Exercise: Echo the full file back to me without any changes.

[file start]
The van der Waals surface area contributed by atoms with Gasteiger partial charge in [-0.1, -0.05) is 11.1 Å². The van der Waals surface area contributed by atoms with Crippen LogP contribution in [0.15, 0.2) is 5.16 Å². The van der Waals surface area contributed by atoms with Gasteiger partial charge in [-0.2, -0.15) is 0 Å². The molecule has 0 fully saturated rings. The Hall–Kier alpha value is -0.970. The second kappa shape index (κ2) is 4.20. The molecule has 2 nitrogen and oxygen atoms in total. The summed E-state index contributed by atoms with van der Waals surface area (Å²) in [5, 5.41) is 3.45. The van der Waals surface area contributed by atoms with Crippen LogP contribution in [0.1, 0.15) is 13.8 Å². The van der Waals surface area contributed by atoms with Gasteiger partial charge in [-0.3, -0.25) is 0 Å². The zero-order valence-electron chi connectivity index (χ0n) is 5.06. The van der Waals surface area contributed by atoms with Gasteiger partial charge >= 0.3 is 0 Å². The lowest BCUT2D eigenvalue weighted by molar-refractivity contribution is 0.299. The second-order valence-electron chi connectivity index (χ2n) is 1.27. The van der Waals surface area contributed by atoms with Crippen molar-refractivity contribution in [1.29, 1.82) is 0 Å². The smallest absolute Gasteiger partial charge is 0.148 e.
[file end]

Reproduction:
The van der Waals surface area contributed by atoms with Gasteiger partial charge in [-0.1, -0.05) is 11.1 Å². The van der Waals surface area contributed by atoms with Crippen LogP contribution in [0.15, 0.2) is 5.16 Å². The van der Waals surface area contributed by atoms with Gasteiger partial charge in [-0.2, -0.15) is 0 Å². The molecule has 0 fully saturated rings. The Hall–Kier alpha value is -0.970. The second kappa shape index (κ2) is 4.20. The molecule has 2 nitrogen and oxygen atoms in total. The summed E-state index contributed by atoms with van der Waals surface area (Å²) in [5, 5.41) is 3.45. The van der Waals surface area contributed by atoms with Crippen LogP contribution in [0.1, 0.15) is 13.8 Å². The van der Waals surface area contributed by atoms with Gasteiger partial charge in [-0.3, -0.25) is 0 Å². The zero-order valence-electron chi connectivity index (χ0n) is 5.06. The van der Waals surface area contributed by atoms with Gasteiger partial charge >= 0.3 is 0 Å². The lowest BCUT2D eigenvalue weighted by molar-refractivity contribution is 0.299. The second-order valence-electron chi connectivity index (χ2n) is 1.27. The van der Waals surface area contributed by atoms with Crippen molar-refractivity contribution in [1.29, 1.82) is 0 Å². The smallest absolute Gasteiger partial charge is 0.148 e.